Parliament recently passed the Advancement of Competition in the Food Sector Law. According to the law's explanatory notes, its main objective is to increase competitiveness in the food sector in order to reduce product prices for consumers. While this objective is noble, it is unclear whether the law will appropriately and effectively achieve it.
The Antitrust Authority recently published its Draft Guidelines on the Prohibition on Excessive Pricing by a Monopoly, reflecting a significant change in the authority's interpretation of the Restrictive Trade Practices Law. The antitrust commissioner has stated for the first time that charging excessive prices is deemed unfair pricing, and subsequently that this practice is deemed an abuse of a monopoly position.
The Antitrust Authority recently published a new block exemption that significantly reforms the supervision of restrictive arrangements in Israel. Going forward, ancillary restraints in vertical arrangements (except for minimum or fixed resale price maintenance) no longer require the prior approval of the Antitrust Tribunal or the antitrust commissioner, provided that such arrangement does not significantly harm competition.
The Antitrust Authority recently published draft guidelines for conducting due diligence in transactions that require the transfer of sensitive information. The guidelines confer ultimate discretion regarding the due diligence process - and the potential liability that comes with it - on the parties. Parties to a horizontal transaction should be especially cautious in order to avoid incurring significant antitrust liability.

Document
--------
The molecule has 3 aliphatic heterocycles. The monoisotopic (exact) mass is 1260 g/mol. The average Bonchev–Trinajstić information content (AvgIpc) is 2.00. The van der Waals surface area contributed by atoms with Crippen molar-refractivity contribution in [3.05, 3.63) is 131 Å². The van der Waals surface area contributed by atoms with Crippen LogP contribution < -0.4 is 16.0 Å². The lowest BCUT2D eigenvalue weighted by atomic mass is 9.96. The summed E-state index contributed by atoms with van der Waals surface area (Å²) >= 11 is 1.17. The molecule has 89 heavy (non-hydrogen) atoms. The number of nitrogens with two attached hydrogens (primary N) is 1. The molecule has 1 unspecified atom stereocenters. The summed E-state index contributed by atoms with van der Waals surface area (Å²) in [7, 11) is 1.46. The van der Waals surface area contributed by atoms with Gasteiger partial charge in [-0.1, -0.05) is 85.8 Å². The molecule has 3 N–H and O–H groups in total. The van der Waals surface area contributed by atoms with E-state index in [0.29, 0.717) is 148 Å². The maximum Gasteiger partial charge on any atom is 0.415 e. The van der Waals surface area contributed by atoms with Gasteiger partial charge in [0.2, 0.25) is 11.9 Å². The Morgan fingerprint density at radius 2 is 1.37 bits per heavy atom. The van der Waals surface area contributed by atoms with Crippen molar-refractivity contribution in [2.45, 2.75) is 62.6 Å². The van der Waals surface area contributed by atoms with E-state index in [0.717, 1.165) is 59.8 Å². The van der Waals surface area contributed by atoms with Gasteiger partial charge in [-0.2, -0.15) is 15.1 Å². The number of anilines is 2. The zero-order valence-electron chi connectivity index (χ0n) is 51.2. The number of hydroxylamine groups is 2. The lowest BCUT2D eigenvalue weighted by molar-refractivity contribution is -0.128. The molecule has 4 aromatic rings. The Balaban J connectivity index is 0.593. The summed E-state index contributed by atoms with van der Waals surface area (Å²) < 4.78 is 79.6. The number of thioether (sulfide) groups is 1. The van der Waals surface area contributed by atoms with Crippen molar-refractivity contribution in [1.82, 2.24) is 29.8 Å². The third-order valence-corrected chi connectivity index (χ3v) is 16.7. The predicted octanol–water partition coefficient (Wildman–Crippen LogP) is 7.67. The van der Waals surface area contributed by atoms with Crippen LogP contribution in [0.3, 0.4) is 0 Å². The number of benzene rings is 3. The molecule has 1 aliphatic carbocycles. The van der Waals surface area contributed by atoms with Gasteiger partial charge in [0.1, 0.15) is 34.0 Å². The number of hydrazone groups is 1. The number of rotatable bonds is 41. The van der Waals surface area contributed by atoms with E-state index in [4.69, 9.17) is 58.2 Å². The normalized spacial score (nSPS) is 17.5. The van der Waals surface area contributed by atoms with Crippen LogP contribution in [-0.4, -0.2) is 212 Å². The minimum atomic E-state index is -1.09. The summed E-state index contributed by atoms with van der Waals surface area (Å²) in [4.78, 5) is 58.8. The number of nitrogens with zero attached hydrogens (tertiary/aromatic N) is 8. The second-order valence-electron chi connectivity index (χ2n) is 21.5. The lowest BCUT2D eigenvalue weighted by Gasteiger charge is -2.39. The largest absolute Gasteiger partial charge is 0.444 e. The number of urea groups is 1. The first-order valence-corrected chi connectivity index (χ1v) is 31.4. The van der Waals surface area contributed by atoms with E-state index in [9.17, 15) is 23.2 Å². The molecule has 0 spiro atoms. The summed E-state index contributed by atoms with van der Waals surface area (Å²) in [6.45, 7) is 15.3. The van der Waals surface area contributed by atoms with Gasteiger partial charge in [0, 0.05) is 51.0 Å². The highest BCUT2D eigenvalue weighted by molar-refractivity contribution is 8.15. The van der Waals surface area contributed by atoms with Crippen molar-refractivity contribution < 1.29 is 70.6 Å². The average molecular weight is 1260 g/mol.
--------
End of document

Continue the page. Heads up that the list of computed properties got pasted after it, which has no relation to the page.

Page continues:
Counselling on the appropriate bounds of information exchange and coordination between competing parties that wish to merge or act in a joint venture can be challenging for antitrust practitioners. Due to high levels of confusion, a lack of case law and the need for accurate advice, over the past few months the Antitrust Authority and the appellate court have provided some practical guidelines on this matter.
The food sector is facing radical new legislation aimed at increasing competition between food suppliers and among supermarkets. The proposed legislation will prohibit practices that could arguably be used by dominant suppliers to block expansion of smaller rivals, and empower the Antitrust Authority to order dominant retailers to divest existing supermarkets and ban their growth in certain locations.
The Antitrust Authority recently released its draft Antitrust Rules (Block Exemption for Non-horizontal Arrangements Without Price Restrictions). It is hoped that this draft exemption will herald a significant change in the way in which the Restrictive Trade Practices Law is enforced in relation to restrictive arrangements. At present, most restrictive arrangements require a specific exemption from the antitrust commissioner.
Parliament recently approved a legislative amendment to the 1988 Restrictive Trade Practices Act. The amendment will enable the antitrust commissioner to impose significant monetary payments unilaterally. This amendment is expected to increase the Antitrust Authority's enforcement powers significantly with regard to offences that are not hardcore cartel and bid-rigging violations.
During the past year, the Israeli antitrust regime has been undergoing near-constant change. Several governmental committees have been formed and a new antitrust commissioner has been appointed. There are early indications that the political, legal and personal changes that have occurred will lead to significant changes in the Israeli Antitrust Authority's enforcement policy.
The Israeli Parliament recently enacted a major reform of the Restrictive Trade Practices Law. The amendment provides the antitrust commissioner with new enforcement powers in an attempt to address the challenges posed by markets that demonstrate a tendency towards oligopolistic equilibrium. The amendment represents a major change in Israeli antitrust law and stands out from a global antitrust perspective.